Sat, Jul 17, 2004 - Page 8 News List

HK democracy calls must ontinue

By Hsu Tung-ming 許東明

Since the handover of Hong Kong to China in 1997, there has remained a suspicion that the residents of Hong Kong are not truly Chinese.

Their status is still in question, but the people of that territory are pushing for a clearer definition of who they are. Last July, demonstrators in Hong Kong largely protested against Chief Executive Tung Chee-hwa (董建華), but this year, on the July 1 demonstration to mark the seventh anniversary of the handover, demonstrators were calling for greater democratic freedoms. This change in their demands expressed a desire for clarification of exactly where the territory stands in relation to China.

This year's large pro-democracy demonstration has probably bewildered Beijing authorities. Last year's demonstration was basically believed by Beijing to be the consequence of an economic downturn and the incompetence of Tung. Since then, from an economic perspective, Beijing has implemented closer economic partnership arrangements and has simplified Chinese tourists' applications to travel in Hong Kong as a way to revive Hong Kong's tourist industry. These measures have created a positive effect in Hong Kong's economy.

In China's furious assault on Hong Kong's media, on the other hand, the Democratic Party's (DP) quest for democracy was criticized as "pro-independence" and "unpatriotic." Even the People's Daily adopted the "patriotic" line on Beijing's clampdown of media personalities. Driven by the trend of critical judgements by the Chinese media on DP members, a few of Hong Kong's famous talk show hosts have been forced to leave their posts.

Beijing has been focusing on Hong Kong issues, and the primary reason is that Beijing regards Hong Kong as a display piece for "one country, two systems." If efficacious, the example could be applied to Taiwan and used to influence international opinion. Nonetheless, the Communist regime's handling of Hong Kong issues has in fact revealed some characteristics of existing Chinese nationalism. First, since China began to reform, it has been clinging to the core notion of "development above all else." China's perceptions of Hong Kong and Taiwan issues are seen from the same perspective, and are based on the belief that as long as China's economy continues to prosper, the Hong Kong and Taiwan issues will spontaneously be solved.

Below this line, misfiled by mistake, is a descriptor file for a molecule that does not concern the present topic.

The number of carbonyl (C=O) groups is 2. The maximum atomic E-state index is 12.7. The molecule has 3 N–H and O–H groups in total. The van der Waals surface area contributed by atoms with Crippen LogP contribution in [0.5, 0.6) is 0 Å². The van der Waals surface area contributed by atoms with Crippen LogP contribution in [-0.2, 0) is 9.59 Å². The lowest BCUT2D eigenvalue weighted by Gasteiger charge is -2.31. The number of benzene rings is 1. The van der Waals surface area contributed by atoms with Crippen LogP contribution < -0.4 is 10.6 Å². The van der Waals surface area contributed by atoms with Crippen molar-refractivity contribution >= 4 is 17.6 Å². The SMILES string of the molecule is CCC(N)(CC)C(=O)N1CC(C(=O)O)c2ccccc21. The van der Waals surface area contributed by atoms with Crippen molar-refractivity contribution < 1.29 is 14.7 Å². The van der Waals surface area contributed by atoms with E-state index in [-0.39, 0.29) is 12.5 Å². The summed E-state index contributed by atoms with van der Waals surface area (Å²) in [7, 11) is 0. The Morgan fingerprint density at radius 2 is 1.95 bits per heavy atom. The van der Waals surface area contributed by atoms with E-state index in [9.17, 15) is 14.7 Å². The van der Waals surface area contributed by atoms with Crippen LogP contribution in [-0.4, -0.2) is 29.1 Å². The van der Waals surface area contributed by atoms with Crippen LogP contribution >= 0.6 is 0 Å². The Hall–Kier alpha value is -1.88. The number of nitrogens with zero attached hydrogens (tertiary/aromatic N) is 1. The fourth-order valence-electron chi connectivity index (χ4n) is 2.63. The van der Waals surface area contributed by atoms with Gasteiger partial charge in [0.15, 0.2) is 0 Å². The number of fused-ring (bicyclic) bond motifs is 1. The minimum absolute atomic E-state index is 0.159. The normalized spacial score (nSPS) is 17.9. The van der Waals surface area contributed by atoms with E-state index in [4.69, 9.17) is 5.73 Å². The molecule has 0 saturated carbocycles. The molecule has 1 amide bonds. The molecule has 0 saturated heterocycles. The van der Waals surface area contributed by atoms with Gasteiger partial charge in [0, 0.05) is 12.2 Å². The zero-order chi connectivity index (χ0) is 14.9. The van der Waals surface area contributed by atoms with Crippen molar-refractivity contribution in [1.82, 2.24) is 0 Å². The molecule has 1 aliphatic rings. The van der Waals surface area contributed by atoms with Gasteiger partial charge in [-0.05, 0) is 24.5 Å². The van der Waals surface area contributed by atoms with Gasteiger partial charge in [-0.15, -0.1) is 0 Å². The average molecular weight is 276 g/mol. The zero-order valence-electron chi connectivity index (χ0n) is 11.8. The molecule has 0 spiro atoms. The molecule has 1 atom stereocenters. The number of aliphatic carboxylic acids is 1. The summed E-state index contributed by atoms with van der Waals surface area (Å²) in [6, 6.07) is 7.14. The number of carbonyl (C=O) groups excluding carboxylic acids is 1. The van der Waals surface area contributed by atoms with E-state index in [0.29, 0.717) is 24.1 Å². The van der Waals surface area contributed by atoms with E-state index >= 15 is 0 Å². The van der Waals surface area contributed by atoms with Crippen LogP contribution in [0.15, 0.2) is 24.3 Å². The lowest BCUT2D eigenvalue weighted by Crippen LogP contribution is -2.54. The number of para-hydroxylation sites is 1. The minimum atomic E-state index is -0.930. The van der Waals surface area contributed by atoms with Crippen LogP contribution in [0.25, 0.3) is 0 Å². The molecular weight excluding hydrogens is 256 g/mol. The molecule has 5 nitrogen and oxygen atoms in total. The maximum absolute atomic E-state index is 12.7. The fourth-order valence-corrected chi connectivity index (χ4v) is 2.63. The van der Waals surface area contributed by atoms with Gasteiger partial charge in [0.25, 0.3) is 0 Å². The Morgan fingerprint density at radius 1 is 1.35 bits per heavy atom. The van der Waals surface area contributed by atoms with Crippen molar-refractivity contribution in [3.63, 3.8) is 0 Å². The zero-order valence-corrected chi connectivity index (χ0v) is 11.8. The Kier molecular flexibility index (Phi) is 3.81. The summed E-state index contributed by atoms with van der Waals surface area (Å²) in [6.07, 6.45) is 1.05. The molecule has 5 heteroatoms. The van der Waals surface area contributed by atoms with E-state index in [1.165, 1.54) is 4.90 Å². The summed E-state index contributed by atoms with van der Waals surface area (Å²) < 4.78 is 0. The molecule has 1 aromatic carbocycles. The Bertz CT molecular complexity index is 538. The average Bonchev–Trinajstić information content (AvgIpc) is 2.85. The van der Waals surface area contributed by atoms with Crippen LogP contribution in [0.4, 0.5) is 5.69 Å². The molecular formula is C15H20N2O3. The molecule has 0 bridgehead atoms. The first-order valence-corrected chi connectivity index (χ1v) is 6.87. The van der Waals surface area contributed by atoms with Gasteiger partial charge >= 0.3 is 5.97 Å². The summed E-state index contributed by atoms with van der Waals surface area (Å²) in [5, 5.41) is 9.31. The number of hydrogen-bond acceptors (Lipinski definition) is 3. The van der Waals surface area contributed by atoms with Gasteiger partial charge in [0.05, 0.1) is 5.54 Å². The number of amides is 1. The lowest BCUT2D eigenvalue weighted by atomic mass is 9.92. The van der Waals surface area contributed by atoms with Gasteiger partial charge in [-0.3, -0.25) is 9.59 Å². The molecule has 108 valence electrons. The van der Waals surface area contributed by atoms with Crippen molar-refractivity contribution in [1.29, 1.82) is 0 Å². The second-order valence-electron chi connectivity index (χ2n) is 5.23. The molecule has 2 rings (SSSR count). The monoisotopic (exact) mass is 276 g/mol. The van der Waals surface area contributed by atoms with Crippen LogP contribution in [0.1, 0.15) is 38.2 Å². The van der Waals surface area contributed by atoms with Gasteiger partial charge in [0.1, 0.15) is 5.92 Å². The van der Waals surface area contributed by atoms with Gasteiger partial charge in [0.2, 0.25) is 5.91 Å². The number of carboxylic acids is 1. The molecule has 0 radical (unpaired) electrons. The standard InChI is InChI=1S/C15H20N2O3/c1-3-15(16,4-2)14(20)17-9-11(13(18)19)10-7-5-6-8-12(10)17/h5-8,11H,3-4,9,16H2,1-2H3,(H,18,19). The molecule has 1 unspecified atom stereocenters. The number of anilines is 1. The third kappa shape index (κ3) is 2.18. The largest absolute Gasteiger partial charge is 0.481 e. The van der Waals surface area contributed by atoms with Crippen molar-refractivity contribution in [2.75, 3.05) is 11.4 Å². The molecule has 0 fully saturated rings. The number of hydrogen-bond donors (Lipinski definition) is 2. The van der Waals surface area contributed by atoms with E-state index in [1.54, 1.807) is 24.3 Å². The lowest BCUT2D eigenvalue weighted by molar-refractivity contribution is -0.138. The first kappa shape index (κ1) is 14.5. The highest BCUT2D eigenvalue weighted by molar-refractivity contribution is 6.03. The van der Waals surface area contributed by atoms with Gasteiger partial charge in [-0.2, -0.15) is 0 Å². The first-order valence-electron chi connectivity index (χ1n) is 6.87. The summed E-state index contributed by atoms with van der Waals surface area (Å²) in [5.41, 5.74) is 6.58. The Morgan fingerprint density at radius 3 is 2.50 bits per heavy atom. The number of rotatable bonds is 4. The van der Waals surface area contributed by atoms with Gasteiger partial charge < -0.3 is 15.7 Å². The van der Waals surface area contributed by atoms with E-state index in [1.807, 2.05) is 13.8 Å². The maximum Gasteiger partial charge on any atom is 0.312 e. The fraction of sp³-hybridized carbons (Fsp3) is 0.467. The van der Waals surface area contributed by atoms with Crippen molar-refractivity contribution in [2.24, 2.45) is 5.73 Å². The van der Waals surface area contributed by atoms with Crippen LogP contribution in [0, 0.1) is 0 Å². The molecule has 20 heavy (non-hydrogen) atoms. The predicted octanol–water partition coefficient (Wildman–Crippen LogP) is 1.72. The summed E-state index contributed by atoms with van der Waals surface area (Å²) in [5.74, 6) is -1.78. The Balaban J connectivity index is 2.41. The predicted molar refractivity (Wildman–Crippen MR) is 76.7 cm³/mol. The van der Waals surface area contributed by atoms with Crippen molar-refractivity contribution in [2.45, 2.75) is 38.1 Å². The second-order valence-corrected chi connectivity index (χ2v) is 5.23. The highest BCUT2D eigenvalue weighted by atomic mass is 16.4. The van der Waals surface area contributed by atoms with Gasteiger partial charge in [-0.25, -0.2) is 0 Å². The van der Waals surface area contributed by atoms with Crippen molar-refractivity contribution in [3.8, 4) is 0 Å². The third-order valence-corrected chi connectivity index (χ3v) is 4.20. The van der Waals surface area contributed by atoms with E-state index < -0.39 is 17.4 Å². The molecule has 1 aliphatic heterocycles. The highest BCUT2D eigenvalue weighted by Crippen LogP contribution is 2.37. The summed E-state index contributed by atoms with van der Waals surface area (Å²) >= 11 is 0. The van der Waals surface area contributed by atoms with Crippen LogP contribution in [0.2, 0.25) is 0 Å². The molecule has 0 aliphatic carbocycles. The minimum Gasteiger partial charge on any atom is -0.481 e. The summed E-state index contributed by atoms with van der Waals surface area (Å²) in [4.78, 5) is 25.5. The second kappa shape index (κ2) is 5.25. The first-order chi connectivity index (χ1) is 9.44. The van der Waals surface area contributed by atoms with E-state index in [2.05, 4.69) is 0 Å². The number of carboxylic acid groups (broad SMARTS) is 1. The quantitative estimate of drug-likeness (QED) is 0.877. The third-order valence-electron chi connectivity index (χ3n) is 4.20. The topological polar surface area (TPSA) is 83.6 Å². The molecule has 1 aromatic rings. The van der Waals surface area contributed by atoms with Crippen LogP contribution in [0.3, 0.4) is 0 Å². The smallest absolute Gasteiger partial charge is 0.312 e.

This kind of economy-first beliefs, in Chinese society, have precluded discussions of social equality, ethics and other issues related to what it means to have a good society. As to Hong Kong and Taiwan, despite intimate economic relationships, Beijing's ideology has ignored the complexity of the issue of national identity.

Another trait of today's Chinese nationalism is the stance of self-centered supremacy, prominently seen in the China-Hong Kong relationship. Many Chinese people believe that Hong Kong is merely a rich society with no history or culture -- only shallow popular arts. It is obvious that Hong Kong does not possess the advantage of 5,000 years of cultural heritage, of which Mainlanders are so proud, but during the colonial period, Hong Kongers, through their film industry, which is the world's third-largest, constructed their own national identity. The film industry expressed Hong Kongers' sense of identity even during the period of collective anxiety that preceded the handover in 1997.

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